CHAMPAIGN, Ill. – The winningest coach in Illini basketball history passed away over the weekend.
Lou Henson died at the age of 88 Saturday and was laid to rest Wednesday morning at a private burial.
“Our Orange and Blue hearts are heavy,” said Josh Whitman, Illinois Director of Athletics. “We have lost an Illini icon. We have lost a role model, a friend, and a leader. We have lost our coach. Coach Henson may be gone, but the memories he provided us, and the legacy he created, will last forever. He was responsible for almost 800 wins in the record book and countless Fighting Illini moments frozen in time, but Coach Henson’s true measure will be felt in the lives he touched – the lives of his former players, people on this campus, and friends in our broader community. We are all better for whatever time we were privileged to spend with Coach Lou, whether it was five minutes or 50 years. He made everyone feel like a friend. I so enjoyed my time with Coach these last five years, and I will miss him. Our thoughts and prayers are with Mary, Lisa, Lori, Leigh Anne, and the entire Henson family. Their family will always be part of ours.”
“It is a sad day for the Illinois Basketball family and Illini Nation as we mourn the passing of Lou Henson, the greatest coach in our program’s proud history,” said Illinois Basketball Coach Brad Underwood. “His achievements are legendary, but what is immeasurable are the countless lives he impacted during his 21 years in Champaign and 41 years in coaching. My thoughts and prayers are with his wife Mary and their family, and the hundreds of players who were fortunate enough to be led by such a tremendous man and coach. Rest in peace to the best to ever wear the orange jacket; we’ll miss you Coach.”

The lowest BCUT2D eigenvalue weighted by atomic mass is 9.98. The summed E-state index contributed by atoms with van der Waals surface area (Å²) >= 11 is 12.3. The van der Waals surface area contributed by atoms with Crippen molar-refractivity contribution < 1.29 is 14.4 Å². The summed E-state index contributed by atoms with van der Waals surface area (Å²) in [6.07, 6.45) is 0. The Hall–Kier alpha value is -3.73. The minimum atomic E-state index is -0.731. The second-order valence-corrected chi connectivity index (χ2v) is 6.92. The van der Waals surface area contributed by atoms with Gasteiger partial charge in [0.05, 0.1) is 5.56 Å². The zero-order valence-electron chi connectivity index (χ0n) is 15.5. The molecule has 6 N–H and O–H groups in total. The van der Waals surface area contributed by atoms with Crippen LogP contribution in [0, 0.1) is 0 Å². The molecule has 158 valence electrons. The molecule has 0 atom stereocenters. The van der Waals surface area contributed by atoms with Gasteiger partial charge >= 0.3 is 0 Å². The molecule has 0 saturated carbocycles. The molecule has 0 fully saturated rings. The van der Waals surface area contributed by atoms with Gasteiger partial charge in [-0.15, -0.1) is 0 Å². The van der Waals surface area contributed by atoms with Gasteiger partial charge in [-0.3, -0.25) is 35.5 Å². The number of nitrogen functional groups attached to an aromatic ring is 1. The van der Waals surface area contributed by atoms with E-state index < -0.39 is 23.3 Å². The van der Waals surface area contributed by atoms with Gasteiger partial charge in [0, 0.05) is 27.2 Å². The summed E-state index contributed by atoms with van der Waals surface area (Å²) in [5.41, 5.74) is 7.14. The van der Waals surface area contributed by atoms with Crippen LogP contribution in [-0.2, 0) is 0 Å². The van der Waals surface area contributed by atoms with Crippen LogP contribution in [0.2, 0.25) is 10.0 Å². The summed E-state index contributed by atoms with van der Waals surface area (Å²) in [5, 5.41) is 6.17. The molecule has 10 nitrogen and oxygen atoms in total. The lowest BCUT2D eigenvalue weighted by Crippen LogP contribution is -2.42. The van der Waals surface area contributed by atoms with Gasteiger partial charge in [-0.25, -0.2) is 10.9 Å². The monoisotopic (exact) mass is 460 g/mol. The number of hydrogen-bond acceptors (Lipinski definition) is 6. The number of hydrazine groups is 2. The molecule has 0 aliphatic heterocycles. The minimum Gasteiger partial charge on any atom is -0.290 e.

In his 20-plus years at Illinois, Henson led the program to 423 victories, 12 NCAA Tournament appearances and a trip to the Final Four in 1989 with the Flyin’ Illini.
The University permanently etched his legacy into the floor at their newly renovated basketball arena in 2015, naming the State Farm Center hardwood “Lou Henson Court.”
Between his time in Champaign and two stints at New Mexico State, the Hall of Fame coach compiled 779 career wins, which ranks 16th all-time in Division I men’s basketball history.